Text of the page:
I am going to stop you just for a moment. Because these were learners who have many different histories. Some have very little history of receiving grades. So I hear you and I actually very much appreciate and respect what you’re saying. But again, that’s why it was so so fascinating to me.
Oh, maybe they like them because they were brand new. Wow! I get this reward at the end right, or punishment.
One of the spaces that Workspace is pushing into is there relatively new world of digital badging. And digital badging is a growth out of the professional development world. This started I believe, in a couple of industries that were looking for ways to recognize when employees had learned something new, or they needed their employees to be learning certain skills, and were looking for a way of marking, those marking that learning over time. And that created this idea of what would it look like if we had these recognitions that were digital and then the employee could take them with them when they left because it was just a digital record of what they had learned. And very quickly, the educational world picked up on this and said, Oh, man, this is really interesting. Let’s see how this might apply. And that has given rise to what is now called the micro-credentialing movement. And digital badges are the standard recognition of–they are those credentials. And we are building out our own Workspace education, digital badges.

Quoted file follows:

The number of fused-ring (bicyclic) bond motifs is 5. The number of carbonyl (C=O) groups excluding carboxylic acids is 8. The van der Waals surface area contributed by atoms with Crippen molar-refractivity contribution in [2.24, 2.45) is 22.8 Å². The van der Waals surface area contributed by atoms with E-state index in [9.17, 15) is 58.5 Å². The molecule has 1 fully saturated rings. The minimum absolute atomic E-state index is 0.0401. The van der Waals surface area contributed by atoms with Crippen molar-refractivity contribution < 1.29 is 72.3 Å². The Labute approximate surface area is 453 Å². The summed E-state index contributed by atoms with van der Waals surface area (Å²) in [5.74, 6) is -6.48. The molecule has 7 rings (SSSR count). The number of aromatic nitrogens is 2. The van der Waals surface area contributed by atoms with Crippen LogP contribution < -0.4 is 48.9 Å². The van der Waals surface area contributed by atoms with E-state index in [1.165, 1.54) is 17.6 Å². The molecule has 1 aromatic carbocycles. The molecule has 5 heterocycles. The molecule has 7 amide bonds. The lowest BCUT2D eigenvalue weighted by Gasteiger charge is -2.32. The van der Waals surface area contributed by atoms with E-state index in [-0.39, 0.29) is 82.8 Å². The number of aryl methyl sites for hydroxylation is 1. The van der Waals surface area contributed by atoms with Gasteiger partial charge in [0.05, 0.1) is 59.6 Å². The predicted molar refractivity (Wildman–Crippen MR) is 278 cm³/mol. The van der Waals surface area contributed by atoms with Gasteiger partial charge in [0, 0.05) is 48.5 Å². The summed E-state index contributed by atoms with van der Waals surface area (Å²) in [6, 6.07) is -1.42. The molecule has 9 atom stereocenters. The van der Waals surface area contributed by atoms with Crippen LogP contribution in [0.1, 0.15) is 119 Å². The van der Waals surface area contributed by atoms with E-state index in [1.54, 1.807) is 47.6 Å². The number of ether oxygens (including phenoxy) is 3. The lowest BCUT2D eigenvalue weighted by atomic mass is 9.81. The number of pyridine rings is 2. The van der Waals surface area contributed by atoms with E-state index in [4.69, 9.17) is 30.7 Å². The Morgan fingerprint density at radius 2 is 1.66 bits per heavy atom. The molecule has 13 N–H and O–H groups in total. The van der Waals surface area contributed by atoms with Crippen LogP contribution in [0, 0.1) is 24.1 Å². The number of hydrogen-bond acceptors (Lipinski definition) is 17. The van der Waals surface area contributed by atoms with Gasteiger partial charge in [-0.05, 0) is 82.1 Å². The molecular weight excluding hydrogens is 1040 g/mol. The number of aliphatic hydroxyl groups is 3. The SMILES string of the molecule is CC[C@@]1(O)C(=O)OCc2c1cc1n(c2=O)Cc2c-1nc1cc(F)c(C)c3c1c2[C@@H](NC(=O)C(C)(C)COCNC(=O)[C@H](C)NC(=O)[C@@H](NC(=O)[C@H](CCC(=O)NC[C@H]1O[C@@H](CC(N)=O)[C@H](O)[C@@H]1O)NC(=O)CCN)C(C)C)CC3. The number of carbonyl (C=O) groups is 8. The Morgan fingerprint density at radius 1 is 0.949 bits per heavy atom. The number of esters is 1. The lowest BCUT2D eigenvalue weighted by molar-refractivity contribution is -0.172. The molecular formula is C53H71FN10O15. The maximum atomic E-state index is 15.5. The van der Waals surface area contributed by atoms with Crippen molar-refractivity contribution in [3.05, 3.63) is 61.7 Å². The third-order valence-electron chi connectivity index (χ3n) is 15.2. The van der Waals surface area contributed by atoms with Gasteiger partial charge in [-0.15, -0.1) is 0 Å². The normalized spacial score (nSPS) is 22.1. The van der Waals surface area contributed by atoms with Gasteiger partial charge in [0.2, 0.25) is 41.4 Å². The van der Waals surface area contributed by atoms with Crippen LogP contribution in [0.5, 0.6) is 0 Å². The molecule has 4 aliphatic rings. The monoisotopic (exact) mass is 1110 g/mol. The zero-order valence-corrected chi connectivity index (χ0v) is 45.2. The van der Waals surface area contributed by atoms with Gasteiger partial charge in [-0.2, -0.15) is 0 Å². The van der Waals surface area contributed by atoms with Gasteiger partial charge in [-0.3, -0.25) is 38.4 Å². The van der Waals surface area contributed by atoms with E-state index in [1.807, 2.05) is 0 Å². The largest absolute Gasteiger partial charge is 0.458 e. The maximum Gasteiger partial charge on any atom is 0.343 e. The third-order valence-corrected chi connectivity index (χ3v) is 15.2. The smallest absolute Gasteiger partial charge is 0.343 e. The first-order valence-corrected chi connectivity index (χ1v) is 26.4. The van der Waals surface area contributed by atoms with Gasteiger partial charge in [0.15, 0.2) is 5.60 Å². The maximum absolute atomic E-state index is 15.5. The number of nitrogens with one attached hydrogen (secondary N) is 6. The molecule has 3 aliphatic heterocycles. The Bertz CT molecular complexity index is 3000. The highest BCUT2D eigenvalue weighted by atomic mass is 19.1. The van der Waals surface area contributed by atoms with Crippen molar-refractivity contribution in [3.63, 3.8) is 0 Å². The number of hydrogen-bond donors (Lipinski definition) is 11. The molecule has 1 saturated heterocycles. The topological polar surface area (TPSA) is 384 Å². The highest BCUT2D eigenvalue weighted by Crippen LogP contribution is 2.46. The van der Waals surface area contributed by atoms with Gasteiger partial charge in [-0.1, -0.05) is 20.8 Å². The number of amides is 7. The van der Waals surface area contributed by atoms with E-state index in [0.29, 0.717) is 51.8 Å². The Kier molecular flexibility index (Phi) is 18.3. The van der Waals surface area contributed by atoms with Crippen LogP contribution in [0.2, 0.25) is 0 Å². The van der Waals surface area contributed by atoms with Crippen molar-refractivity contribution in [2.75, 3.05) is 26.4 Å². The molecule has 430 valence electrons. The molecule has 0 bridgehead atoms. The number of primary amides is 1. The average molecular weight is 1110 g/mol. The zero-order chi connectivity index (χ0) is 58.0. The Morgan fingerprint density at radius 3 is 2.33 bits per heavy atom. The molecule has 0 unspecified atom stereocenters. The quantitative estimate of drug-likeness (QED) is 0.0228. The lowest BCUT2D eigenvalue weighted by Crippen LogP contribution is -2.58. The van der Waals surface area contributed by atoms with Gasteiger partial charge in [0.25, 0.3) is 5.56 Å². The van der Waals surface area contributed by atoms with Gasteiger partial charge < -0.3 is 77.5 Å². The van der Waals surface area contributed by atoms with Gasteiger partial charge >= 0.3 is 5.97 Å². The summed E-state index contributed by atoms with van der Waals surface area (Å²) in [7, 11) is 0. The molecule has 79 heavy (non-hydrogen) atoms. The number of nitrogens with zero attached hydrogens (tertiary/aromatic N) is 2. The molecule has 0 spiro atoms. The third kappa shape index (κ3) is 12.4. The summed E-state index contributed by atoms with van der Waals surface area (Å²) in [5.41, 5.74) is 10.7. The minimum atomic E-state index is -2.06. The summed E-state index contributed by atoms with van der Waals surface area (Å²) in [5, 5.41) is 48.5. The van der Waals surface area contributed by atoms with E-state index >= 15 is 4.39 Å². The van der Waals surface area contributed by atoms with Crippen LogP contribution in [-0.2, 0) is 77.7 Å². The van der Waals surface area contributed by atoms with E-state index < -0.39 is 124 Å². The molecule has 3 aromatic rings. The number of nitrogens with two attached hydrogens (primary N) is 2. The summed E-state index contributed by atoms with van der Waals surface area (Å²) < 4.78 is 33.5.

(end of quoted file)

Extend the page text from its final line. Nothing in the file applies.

Dr. Bozeman has really taken this and run with it and it’s really exciting to see how that will will evolve here at Workspace, and we’re hopeful that the the badges themselves do serve as a motivator for students. Badges really are designed to recognize the demonstration of a skill and that is where they are are, so in that way they’re a little different from grades, which tend to be an evaluation of a single performance
And the badge is a slightly larger–um–slightly larger thing than that.
Right. I see a badge containing no judgment. I see it as effort working towards something. And, and finally getting to that destination and being awarded a badge, not a while you did this okay, and you kind of remembered that knowledge, but I don’t know, you’re only going to get a C even though you did it. I–I see badging as as being just a beautiful end result of something that you just accomplished.